* Background is here. Let’s take a look at the new IDOT plan…
Acting IDOT Secretary Omer Osman, a Pritzker appointee, said slightly more than $9 billion of the $23.5 billion that will be spent from fiscal years 2020-2025 will come from the federal government, about 39 percent of the total funding. He said the passage of the so-called horizontal infrastructure bill — dealing with roads and bridges rather than buildings —this May upped the state’s contribution to the multi-year plan from 12 percent to 58 percent.
The money will go toward maintaining 4,212 miles of roadways and 9.2 million square feet of bridges, according to the governor’s office. The projects on the list were identified “based on the principles of asset management” to “maximize system performance and minimize lifecycle costs.” […]
According to the governor’s office, 75 percent of the funds are allocated to reconstructing and preserving roadways and bridges, while 16 percent is dedicated “to strategically expanding the system in areas where data have shown the investment will be highly effective.” The rest will go to “necessary traffic and safety improvements.”
In total, $7.58 billion will go toward roadway reconstruction and preservation, $4.99 billion to bridge replacements and repairs, $1.59 billion to “safety and system modernizations,” $3.08 billion to strategic expansion of the system and $2.11 billion for system support such as engineering and land acquisition, according to the governor’s office.
Republican Sen. Don DeWitte, of St. Charles, said for years state leaders have allowed “critical infrastructure to crumble.”
“This capital plan is going to do exactly what its name promises to do — it will rebuild Illinois,” DeWitte said.
The infrastructure spending plan is being fueled in part by gas and cigarette tax hikes, as well as increased license plate fees. The motor fuel tax doubled to 38 cents per gallon and will be indexed to future inflation increases. Municipalities in Cook County were authorized to levy a separate 3-cents-per-gallon motor fuel tax, while the collar counties were permitted to raise their taxes on motor fuel up to 8 cents per gallon.
Rather than using a “worst-first” approach, the plan aims to “determine interim repairs to extend the life cycles of the state’s key roads and bridges.” Among the factors IDOT used in evaluating the projects to be included in the plan are pavement condition, crash history, average daily traffic and bridge condition.
“There is no acceptance in anyway whatsoever, in fact a full-throated rejection by my administration, by this IDOT, of any of the deception, the corruption that has been uncovered or has yet to be uncovered,” Pritzker said. “We are being extremely focused and careful to make sure that every dollar that gets spent in this capital plan is done completely above board and done the right way and with taxpayers in mind. Every bit of this is receiving an extra focus, an extra lens, to make sure it is done above board and everything is on the up and up.”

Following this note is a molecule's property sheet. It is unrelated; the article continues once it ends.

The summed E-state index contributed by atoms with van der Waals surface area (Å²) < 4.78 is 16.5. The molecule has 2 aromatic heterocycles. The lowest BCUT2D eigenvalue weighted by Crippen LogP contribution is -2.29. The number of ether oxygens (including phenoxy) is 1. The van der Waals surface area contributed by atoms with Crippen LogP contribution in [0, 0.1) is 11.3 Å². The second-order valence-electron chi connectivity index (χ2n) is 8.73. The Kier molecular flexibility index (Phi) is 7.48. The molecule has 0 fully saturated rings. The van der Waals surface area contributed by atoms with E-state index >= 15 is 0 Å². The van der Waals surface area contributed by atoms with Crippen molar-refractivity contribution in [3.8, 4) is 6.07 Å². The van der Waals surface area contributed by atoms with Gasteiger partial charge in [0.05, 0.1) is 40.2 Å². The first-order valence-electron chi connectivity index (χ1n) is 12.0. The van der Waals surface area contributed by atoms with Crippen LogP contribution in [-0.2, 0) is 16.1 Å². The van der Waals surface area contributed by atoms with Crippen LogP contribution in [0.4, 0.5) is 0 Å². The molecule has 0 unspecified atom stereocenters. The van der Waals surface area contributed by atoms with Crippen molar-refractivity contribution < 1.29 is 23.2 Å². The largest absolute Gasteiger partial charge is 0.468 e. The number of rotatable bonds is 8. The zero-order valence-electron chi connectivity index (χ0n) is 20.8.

Comptroller Susana Mendoza attended the news conference and said her office “will aim to break out as many of these payments as possible so that we can confirm that normal state spending is occurring.”
Acting Transportation Secretary Omer Osman said the road plan is twice the size it would have been without the new capital plan passed last spring. The plan covers $23.5 billion of spending on road, bridges and other transportation projects over a six-year period. The total includes federal matching funds, but Osmon said the state will now be picking up a larger part of a project’s cost.
“That will give us the flexibility of matching any federal fund,” he said.
* Center Square…
Pritzker said the state is also using a federal Transportation Asset Management Plan standard.
“Many other states have been working toward that standard, we are for the first time working toward that standard,” Pritzker said. “What does that mean? It means we’re saving a lot of money for taxpayers as we’re focusing on our roads and bridges.”
The U.S. Department of Transportation said TAMP is “a strategic and systematic process of operating, maintaining, and improving physical assets, with a focus on engineering and economic analysis based upon quality information, to identify a structured sequence of maintenance, preservation, repair, rehabilitation, and replacement actions that will achieve and sustain a desired state of good repair over the lifecycle of the assets at minimum practicable cost.”
Illinois’ TAMP was accepted by the federal government in August.
* WICS TV…
Sangamon County will see seven projects, including adding new lanes on interstates, bridge replacements and a new pedestrian overpass. […]
“I wasn’t excited about the 19 cents, I was hoping for a little bit less than that,” Rep. Mike Murphy, R-Springfield, said. “But we have neglected the roads and bridges for so many years, something like this had to be done and I really do think it’s going to be a game changer for the state of Illinois.”